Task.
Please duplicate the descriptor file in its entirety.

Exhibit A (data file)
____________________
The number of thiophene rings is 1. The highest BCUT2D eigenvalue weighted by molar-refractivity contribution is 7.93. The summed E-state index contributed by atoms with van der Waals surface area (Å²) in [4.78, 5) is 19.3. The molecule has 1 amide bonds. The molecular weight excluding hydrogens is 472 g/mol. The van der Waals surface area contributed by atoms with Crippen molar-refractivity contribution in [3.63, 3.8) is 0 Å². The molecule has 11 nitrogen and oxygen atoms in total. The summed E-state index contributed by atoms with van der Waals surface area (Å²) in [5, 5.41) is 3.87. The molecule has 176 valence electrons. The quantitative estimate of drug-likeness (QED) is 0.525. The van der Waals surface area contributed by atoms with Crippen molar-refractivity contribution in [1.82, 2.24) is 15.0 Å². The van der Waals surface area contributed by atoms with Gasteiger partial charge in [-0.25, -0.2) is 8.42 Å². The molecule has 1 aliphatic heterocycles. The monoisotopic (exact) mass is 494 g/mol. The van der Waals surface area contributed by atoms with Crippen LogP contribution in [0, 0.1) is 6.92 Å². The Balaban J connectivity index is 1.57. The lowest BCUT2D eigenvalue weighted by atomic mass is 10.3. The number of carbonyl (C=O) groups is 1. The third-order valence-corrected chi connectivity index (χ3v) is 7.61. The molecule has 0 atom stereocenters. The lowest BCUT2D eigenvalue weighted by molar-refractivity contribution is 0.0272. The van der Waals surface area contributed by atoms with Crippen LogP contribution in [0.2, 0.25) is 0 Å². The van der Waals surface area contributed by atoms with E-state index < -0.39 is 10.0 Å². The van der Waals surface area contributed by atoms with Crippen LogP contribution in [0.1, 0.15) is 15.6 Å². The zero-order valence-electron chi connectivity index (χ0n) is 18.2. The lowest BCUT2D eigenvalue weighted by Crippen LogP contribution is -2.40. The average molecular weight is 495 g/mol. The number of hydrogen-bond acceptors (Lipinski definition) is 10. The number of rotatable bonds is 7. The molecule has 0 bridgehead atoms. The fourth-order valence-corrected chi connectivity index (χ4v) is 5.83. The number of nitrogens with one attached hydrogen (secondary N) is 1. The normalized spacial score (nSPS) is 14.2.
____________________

The number of thiophene rings is 1. The highest BCUT2D eigenvalue weighted by molar-refractivity contribution is 7.93. The summed E-state index contributed by atoms with van der Waals surface area (Å²) in [4.78, 5) is 19.3. The molecule has 1 amide bonds. The molecular weight excluding hydrogens is 472 g/mol. The van der Waals surface area contributed by atoms with Crippen molar-refractivity contribution in [3.63, 3.8) is 0 Å². The molecule has 11 nitrogen and oxygen atoms in total. The summed E-state index contributed by atoms with van der Waals surface area (Å²) in [5, 5.41) is 3.87. The molecule has 176 valence electrons. The quantitative estimate of drug-likeness (QED) is 0.525. The van der Waals surface area contributed by atoms with Crippen molar-refractivity contribution in [1.82, 2.24) is 15.0 Å². The van der Waals surface area contributed by atoms with Gasteiger partial charge in [-0.25, -0.2) is 8.42 Å². The molecule has 1 aliphatic heterocycles. The monoisotopic (exact) mass is 494 g/mol. The van der Waals surface area contributed by atoms with Crippen LogP contribution in [0, 0.1) is 6.92 Å². The Balaban J connectivity index is 1.57. The lowest BCUT2D eigenvalue weighted by atomic mass is 10.3. The number of carbonyl (C=O) groups is 1. The third-order valence-corrected chi connectivity index (χ3v) is 7.61. The molecule has 0 atom stereocenters. The lowest BCUT2D eigenvalue weighted by molar-refractivity contribution is 0.0272. The van der Waals surface area contributed by atoms with Crippen LogP contribution in [0.2, 0.25) is 0 Å². The van der Waals surface area contributed by atoms with E-state index < -0.39 is 10.0 Å². The van der Waals surface area contributed by atoms with Crippen LogP contribution in [0.1, 0.15) is 15.6 Å². The zero-order valence-electron chi connectivity index (χ0n) is 18.2. The lowest BCUT2D eigenvalue weighted by Crippen LogP contribution is -2.40. The average molecular weight is 495 g/mol. The number of hydrogen-bond acceptors (Lipinski definition) is 10. The number of rotatable bonds is 7. The molecule has 0 bridgehead atoms. The fourth-order valence-corrected chi connectivity index (χ4v) is 5.83. The number of nitrogens with one attached hydrogen (secondary N) is 1. The normalized spacial score (nSPS) is 14.2.